Holiday pay ruling could see long-term sick facing the axe






Pinsent Masons partner Philip Titchmarsh discusses various aspects of the House of Lords ruling on Stringer v HMRC.

Employers will desperately seek to sack staff on long-term sick leave following a major ruling that workers can accrue holiday pay while being absent from the office due to ill-health, HR chiefs have admitted.

But lawyers have warned this could pave the way for hundreds of tribunal claims.

In its long-awaited judgment in Stringer v HMRC, the House of Lords ruled last week that employees can accrue holiday pay while on sick leave. Workers that have previously been denied pay can also claim for unauthorised deductions from wages as far back as six years, under breach of contract law.

The ruling will heap further costs onto employers’ sick pay bills, which already stand at £100bn per year, causing organisations to want to dismiss those on sick leave.

Rachael Henderson, HR director at support services provider Norland Managed Services, told Personnel Today: “If we have individuals on long-term sick leave, local managers will be keen to manage them out of the business as fast as possible, so as not to incur more cost than necessary.”

Carol Mills, HR director at Lancashire County Council and the lead on wellbeing at the Public Sector People Managers’ Association, warned HR was under great pressure to control budgets.

“This ruling will increase focus on getting [those on long-term sick leave] out of the organisation more quickly,” she said.

However, Rachel Dineley, employment partner at law firm Beachcroft, warned that seeking to dismiss the long-term sick to save money could lead to costly claims.

She said: “If someone is on long-term sick leave, it’s indicative of some kind of disability. No employer should blindly assume their best bet is to dismiss employees on long-term sick leave, as that could lead to claims for unfair dismissal and disability discrimination.”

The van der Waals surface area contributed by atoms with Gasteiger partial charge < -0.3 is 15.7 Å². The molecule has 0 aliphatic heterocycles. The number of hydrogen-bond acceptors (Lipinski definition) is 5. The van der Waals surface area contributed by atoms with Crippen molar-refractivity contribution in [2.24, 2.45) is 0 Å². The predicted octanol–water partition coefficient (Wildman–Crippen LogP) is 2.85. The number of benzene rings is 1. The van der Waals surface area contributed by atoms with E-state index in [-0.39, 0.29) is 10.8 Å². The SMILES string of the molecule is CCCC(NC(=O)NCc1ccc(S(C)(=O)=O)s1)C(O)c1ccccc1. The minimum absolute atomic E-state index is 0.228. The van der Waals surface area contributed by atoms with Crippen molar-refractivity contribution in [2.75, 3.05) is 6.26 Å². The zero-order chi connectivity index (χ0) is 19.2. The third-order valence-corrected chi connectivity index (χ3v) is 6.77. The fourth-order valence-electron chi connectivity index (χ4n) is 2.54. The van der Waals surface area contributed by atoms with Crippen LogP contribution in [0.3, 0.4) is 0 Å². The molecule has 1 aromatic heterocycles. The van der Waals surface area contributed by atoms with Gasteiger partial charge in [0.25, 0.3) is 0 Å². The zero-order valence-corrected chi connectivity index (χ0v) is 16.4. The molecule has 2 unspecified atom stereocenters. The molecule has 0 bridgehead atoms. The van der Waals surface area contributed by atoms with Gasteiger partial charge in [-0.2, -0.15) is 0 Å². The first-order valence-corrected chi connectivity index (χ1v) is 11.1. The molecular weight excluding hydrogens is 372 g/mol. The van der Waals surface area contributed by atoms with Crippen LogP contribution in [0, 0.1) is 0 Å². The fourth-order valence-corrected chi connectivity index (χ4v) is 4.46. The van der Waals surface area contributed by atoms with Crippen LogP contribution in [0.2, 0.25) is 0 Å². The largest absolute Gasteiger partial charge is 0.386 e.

The Chartered Institute of Personnel and Development urged employers to improve absence management to reduce the number of staff on long-term sick leave.

The Stringer case follows the European Court of Justice ruling in January that staff do accrue paid holiday for their entire sick leave, and must be allowed to take it on their return or be paid in lieu if their employment ends.

The Court of Appeal had originally held that employees on sick leave did not accrue annual leave during the time they were not working.

What’s changed… Jeya Thiruchelvam

Workers on long-term sick leave can recover holiday pay not only under the Working Time Regulations 1998 (WTR) but also as an unlawful deduction from their wages under the Employment Rights Act 1996. This has opened the door for workers on sick leave to claim holiday pay going back years – the only caveat is that the outstanding payments need to be part of a series of deductions, with the most recent being no more than three months old.

Theoretically, workers should now also be able to claim outstanding holiday pay via a breach of contract in a county court – the time limit for which is six years running from the date of the breach.

Significantly, the House of Lords did not address the issue of carrying over unused holiday accrued under the WTR from one year to the next, which is unlawful. Further case law is needed before employers can confidently navigate their way around this.

Jeya Thiruchelvam, employment law editor, XpertHR Group

Comments are closed.